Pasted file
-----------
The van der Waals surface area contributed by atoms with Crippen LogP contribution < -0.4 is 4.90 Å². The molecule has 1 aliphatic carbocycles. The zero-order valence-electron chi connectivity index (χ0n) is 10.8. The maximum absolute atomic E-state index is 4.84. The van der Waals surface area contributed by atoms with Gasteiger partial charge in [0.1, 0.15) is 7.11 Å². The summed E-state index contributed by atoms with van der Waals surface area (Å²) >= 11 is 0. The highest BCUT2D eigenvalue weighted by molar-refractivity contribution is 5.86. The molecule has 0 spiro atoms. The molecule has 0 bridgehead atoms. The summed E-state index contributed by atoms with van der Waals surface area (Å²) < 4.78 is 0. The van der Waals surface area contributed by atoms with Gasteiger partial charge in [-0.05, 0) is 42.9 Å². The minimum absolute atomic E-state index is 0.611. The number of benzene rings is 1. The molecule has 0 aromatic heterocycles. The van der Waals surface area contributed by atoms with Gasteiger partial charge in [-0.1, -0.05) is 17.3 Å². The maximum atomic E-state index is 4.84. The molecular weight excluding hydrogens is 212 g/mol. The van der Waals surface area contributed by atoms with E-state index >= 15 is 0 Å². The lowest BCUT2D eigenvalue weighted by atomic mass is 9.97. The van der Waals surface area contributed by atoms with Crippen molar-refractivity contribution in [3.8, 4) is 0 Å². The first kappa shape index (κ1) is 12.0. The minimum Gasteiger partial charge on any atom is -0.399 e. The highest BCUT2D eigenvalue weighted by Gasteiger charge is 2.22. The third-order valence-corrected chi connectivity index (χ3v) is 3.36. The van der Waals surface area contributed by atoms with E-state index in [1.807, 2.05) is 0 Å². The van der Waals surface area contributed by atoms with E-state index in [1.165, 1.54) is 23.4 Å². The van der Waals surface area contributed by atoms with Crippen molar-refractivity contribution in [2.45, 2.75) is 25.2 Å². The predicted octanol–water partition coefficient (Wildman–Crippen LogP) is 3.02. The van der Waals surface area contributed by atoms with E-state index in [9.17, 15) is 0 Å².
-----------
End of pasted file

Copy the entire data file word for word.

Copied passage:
The van der Waals surface area contributed by atoms with Crippen LogP contribution < -0.4 is 4.90 Å². The molecule has 1 aliphatic carbocycles. The zero-order valence-electron chi connectivity index (χ0n) is 10.8. The maximum absolute atomic E-state index is 4.84. The van der Waals surface area contributed by atoms with Gasteiger partial charge in [0.1, 0.15) is 7.11 Å². The summed E-state index contributed by atoms with van der Waals surface area (Å²) >= 11 is 0. The highest BCUT2D eigenvalue weighted by molar-refractivity contribution is 5.86. The molecule has 0 spiro atoms. The molecule has 0 bridgehead atoms. The summed E-state index contributed by atoms with van der Waals surface area (Å²) < 4.78 is 0. The van der Waals surface area contributed by atoms with Gasteiger partial charge in [-0.05, 0) is 42.9 Å². The minimum absolute atomic E-state index is 0.611. The number of benzene rings is 1. The molecule has 0 aromatic heterocycles. The van der Waals surface area contributed by atoms with Gasteiger partial charge in [-0.1, -0.05) is 17.3 Å². The maximum atomic E-state index is 4.84. The molecular weight excluding hydrogens is 212 g/mol. The van der Waals surface area contributed by atoms with E-state index >= 15 is 0 Å². The lowest BCUT2D eigenvalue weighted by atomic mass is 9.97. The van der Waals surface area contributed by atoms with Crippen molar-refractivity contribution in [3.8, 4) is 0 Å². The first kappa shape index (κ1) is 12.0. The minimum Gasteiger partial charge on any atom is -0.399 e. The highest BCUT2D eigenvalue weighted by Gasteiger charge is 2.22. The third-order valence-corrected chi connectivity index (χ3v) is 3.36. The van der Waals surface area contributed by atoms with E-state index in [1.807, 2.05) is 0 Å². The van der Waals surface area contributed by atoms with E-state index in [1.165, 1.54) is 23.4 Å². The van der Waals surface area contributed by atoms with Crippen molar-refractivity contribution in [2.45, 2.75) is 25.2 Å². The predicted octanol–water partition coefficient (Wildman–Crippen LogP) is 3.02. The van der Waals surface area contributed by atoms with E-state index in [9.17, 15) is 0 Å².